A victory of this size doesn’t mean Johnson gets to simply do whatever he wants when it comes to Brexit, or even domestic policy for that matter—many of the new seats the Conservatives picked up were formerly held by Labour MPs, and they would very much like to keep those seats in the Conservative fold. And since a portion of those seats are from the North and Midlands that represent large manufacturing bases that rely heavily on low-barrier trade with the EU, signs are now pointing to a somewhat “softer” Brexit. Johnson had promised on the campaign trail that he will not extend the transition period in any way past December 2020, but his party’s over-the-top performance means that he has that option available to him should it come to that.

Johnson has announced that he plans to rule as a “one-nation conservative” going forward, but that is going to be complicated by the Scottish National Party’s (SNP) impressive showing as well, taking 48 of the 59 seats in Scotland that were being contested. Scotland voted 62-to-38 to remain in the EU in the Brexit referendum back in 2016, and the party’s leader Nicola Sturgeon has already begun setting things in motion to hold another Scottish independence referendum as a way to remain in the EU. That’s still a ways away, as any referendum on Scottish independence requires the sign-off of U.K. leadership, but it is now a distinct possibility. And as Johnson’s Brexit agreement with the EU has left Northern Ireland–another of the U.K.’s constituent parts—aligned with EU rules and regulations on food and manufacturing products, there are also worries that Northern Ireland may one day want to bolt as well.

The Key Statistic That Explains It:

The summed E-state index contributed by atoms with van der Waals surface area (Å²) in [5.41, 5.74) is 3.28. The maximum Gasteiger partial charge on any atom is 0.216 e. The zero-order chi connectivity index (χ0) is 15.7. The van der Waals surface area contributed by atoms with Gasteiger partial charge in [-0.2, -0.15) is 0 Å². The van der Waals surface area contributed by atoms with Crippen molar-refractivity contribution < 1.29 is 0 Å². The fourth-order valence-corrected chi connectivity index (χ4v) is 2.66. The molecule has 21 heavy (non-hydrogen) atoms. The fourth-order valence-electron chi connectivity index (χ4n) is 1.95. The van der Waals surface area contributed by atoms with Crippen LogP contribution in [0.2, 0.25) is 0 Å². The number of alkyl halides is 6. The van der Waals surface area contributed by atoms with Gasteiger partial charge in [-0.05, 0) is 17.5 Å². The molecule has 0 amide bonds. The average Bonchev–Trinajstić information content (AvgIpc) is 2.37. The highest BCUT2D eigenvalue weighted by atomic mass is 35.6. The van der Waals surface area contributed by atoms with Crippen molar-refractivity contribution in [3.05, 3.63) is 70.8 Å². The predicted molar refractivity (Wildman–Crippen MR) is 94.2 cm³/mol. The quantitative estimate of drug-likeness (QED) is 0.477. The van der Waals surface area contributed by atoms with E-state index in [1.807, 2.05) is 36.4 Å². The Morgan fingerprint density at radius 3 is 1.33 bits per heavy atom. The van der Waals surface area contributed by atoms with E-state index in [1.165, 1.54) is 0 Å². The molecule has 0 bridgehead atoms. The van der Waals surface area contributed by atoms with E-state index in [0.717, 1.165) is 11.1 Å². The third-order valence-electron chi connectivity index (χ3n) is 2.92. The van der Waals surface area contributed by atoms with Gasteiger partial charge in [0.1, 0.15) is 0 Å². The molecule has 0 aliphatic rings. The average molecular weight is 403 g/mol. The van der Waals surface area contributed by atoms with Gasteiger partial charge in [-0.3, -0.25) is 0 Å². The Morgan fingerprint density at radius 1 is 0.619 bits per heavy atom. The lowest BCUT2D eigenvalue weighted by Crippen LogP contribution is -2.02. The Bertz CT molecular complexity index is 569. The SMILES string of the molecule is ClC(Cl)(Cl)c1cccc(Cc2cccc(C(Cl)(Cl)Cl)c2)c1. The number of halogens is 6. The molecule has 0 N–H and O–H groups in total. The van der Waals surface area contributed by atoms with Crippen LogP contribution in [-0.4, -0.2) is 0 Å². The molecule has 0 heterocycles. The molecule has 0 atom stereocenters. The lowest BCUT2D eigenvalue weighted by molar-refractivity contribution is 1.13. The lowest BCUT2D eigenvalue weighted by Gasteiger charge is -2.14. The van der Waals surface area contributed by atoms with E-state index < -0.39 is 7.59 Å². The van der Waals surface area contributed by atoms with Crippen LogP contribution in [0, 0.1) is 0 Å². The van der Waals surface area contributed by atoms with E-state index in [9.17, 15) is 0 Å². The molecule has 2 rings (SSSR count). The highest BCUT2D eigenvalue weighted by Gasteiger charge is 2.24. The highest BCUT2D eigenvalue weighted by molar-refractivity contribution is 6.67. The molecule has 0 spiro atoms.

Dissatisfaction with Jeremy Corbyn going into elections stood at 76 percent according to Ipsos Mori, making him the least popular opposition leader the firm had ever polled in its history… and explains why Labour just posted its worst showing in 80-plus years. This week’s election results were as much about Corbyn’s failure as Johnson’s triumph. TBD what lesson each party takes away from that.

The Key Quote That Sums It All Up:

“Boris Johnson has a mandate to take England out of the EU but he must accept that I have a mandate to give Scotland a choice for an alternative future.” –Nicola Sturgeon, SNP leader. The political drama in the UK continues.

The One Thing to Say About It at a Dinner Party:

For all the ridicule Boris Johnson has received both before and during his premiership—much of it well deserved—he has proven himself to be exactly the kind of ideologically flexible politician that the U.K. needed to break the Brexit impasse.

The One Thing to Avoid Saying About It:

People will try to take lessons from the U.K. elections and apply them to U.S. politics. Don’t be one of those people—Brexit is a particularly unusual political dilemma with no parallel in US politics, and Jeremy Corbyn makes Bernie Sanders look like Tony Blair in comparison.